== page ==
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    Thursday, April 3, 2008

    Have a New Puppy? Ten Things You Need to Know

    Some friends picked up a new puppy the other night and while I haven’t met Happy Pete yet, I’m sure he is adorable. After all, it’s a puppy!

    When Mark and I adopted Lady, we were lucky that we had close friends who were experienced dog owners, and knew us well enough to give advice. Also, we were somewhat compulsive about reading every book on the market, after more than five years, I am finally felling like I might be able to raise a fairly good dog, if I had the chance to do it all over again. Lady is a great dog and we love her, but face it, we made some mistakes.

    Today I was thinking about what I would tell new puppy owners if given the chance. Here are some of the things that top the list.

    1. Housetrain and put it on cue. More on this later.

    2. Crate train. You don’t have to crate your dog as an adult, but it is a kindness to a puppy. Your home can be an overwhelming place for your pup. The crate gives him a safe place that is his. Also, it helps him be good when he is too young to know better and no one is there to watch over him. Lady used a crate until she was six months old. Then we gradually phased it out.

    3. Teach obedience commands. If needed take a class to learn how to train. Here in Atlanta Ian Ambry of Highland Pet Training Center offers a really good five week class (one night a week).

    4. Bite Inhibition. Your puppy’s mother and litter mates taught him not to bite too hard by yelping when he did. Now he needs to learn that it is never OK to use his teeth on a human. This is easy to do with a puppy. When he starts mouthing you and touches skin with his teeth, hold his mouth closed with your hand – gently and just long enough for him to start to squirm. Dogs do experience the world with their mouths, so if licking is OK with you, praise and reward him when he licks. He will learn to differentiate between biting and licking quickly.

    5. Socialize. Introduce your dog to everything. New sounds, sights, smells, people, places, and most importantly other dogs. Try to make these positive experiences by the use of praise and rewards. Dogs react badly when they are frightened and the best way to ensure that doesn’t happen is for them gain experience with their environment.

    6. Spend time with your dog. Dogs are intensely social creatures. Most dogs would rather be inside with you than outside by himself. While it is true that dogs need exercise and enjoy being outside, opening the door and saying, “go play” in the same old boring fenced back yard by himself, is not the kind of stimulation your pet needs.

    7. Find a good veterinarian. Get your dog vaccinated on the schedule recommended by your vet and then get in the habit of regular wellness visits. Puppies are vulnerable to some life threatening diseases until they are fully vaccinated, so don’t take them to places where they might be exposed to unvaccinated dogs (like public dog parks) until they have the full series – usually around sixteen weeks.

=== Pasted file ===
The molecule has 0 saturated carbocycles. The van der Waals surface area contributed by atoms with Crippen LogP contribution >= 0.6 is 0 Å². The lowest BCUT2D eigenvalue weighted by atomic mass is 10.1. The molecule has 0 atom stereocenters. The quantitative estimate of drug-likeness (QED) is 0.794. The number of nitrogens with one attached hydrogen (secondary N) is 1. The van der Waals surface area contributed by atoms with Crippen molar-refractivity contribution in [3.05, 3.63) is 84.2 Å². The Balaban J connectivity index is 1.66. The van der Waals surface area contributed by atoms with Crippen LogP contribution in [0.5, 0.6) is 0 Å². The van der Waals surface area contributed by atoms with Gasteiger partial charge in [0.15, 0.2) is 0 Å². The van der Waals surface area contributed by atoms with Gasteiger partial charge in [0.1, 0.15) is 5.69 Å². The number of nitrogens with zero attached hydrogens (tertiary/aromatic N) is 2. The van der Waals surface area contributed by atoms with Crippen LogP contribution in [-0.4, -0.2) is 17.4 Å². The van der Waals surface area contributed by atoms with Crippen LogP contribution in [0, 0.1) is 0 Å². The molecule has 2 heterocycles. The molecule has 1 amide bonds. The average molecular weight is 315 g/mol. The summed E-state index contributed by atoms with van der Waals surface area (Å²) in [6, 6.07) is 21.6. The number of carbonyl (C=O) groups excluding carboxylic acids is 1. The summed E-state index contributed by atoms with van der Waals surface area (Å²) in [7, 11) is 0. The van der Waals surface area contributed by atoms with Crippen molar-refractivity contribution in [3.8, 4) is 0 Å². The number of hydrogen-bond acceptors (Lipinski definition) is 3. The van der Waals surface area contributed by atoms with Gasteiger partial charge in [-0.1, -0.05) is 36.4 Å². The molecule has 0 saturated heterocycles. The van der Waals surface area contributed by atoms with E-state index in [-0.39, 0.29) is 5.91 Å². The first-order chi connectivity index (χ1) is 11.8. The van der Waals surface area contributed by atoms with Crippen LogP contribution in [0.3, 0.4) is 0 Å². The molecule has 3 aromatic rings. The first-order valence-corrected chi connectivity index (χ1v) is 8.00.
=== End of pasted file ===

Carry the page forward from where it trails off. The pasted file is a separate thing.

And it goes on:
8. Be your dog’s protector. To new dog owners the line between play and aggression can be hard to distinguish. Some owners think their dog’s bad behavior is “just playing” or say that you should “let the dogs sort it out”. This is nonsense. If another dog plays too rough or your dog seems fearful, you need to intervene. That can mean encouraging your dog to stay away, speaking to the bully’s owner, or simply leaving the area. As your dog matures he will learn to deal with such dogs on his own, but as a puppy, you must deal for him.

    9. Agree on dos and don’ts. Talk with the whole family about what behaviors are acceptable. Make a list and stick to it. It is much easier to teach a dog to stay off the bed before he thinks it OK than after. Make sure that what seems cute now, will still seem cute when the dog is full grown or you have company coming.

    10. Be consistent. Dogs work very hard to please you and to understand what you want. If you don’t want your dog to beg for food, then begging must never work. It is wrong to reward begging with a treat and then punish the dog the next time he tries it.

    11. Be consistent. I can’t say this enough times.

    The best way to accomplish puppy housetraining is to take him outside every two hours, and every time he wakes up from a nap. This will ensure that he never have a chance to make a mistake. When you take him outside, bring treats. Stay close and if you want him to make a habit of going in one area, lead him directly to the section of yard you want him to use. As soon as the dog begins to go, praise him and when he is finished, give him a treat. To put the behavior on cue, select a code word (we use hurry up). Incorporate the code word into the praise, as in, “Good hurry up”. In short order your dog will be reliably housebroken and conditioned to go on command – a great thing when it is late and you want to get to bed. Photo credit: © Anke Van Wyk